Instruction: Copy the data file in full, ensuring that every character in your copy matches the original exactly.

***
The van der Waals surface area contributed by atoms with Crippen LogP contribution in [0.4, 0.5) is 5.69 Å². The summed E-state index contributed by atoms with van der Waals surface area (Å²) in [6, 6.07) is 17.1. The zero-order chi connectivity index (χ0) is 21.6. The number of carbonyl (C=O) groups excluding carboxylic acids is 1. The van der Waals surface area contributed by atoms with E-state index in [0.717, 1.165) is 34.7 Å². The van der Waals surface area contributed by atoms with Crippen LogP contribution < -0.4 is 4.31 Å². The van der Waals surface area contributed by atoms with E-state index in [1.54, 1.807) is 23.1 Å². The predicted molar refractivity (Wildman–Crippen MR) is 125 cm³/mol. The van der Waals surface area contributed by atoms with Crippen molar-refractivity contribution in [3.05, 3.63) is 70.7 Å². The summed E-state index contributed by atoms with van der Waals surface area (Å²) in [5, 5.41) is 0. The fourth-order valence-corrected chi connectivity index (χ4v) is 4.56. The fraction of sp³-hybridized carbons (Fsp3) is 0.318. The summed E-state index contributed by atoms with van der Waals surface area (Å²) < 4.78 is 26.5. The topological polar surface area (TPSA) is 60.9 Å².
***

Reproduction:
The van der Waals surface area contributed by atoms with Crippen LogP contribution in [0.4, 0.5) is 5.69 Å². The summed E-state index contributed by atoms with van der Waals surface area (Å²) in [6, 6.07) is 17.1. The zero-order chi connectivity index (χ0) is 21.6. The number of carbonyl (C=O) groups excluding carboxylic acids is 1. The van der Waals surface area contributed by atoms with E-state index in [0.717, 1.165) is 34.7 Å². The van der Waals surface area contributed by atoms with Crippen LogP contribution < -0.4 is 4.31 Å². The van der Waals surface area contributed by atoms with E-state index in [1.54, 1.807) is 23.1 Å². The predicted molar refractivity (Wildman–Crippen MR) is 125 cm³/mol. The van der Waals surface area contributed by atoms with Crippen molar-refractivity contribution in [3.05, 3.63) is 70.7 Å². The summed E-state index contributed by atoms with van der Waals surface area (Å²) in [5, 5.41) is 0. The fourth-order valence-corrected chi connectivity index (χ4v) is 4.56. The fraction of sp³-hybridized carbons (Fsp3) is 0.318. The summed E-state index contributed by atoms with van der Waals surface area (Å²) < 4.78 is 26.5. The topological polar surface area (TPSA) is 60.9 Å².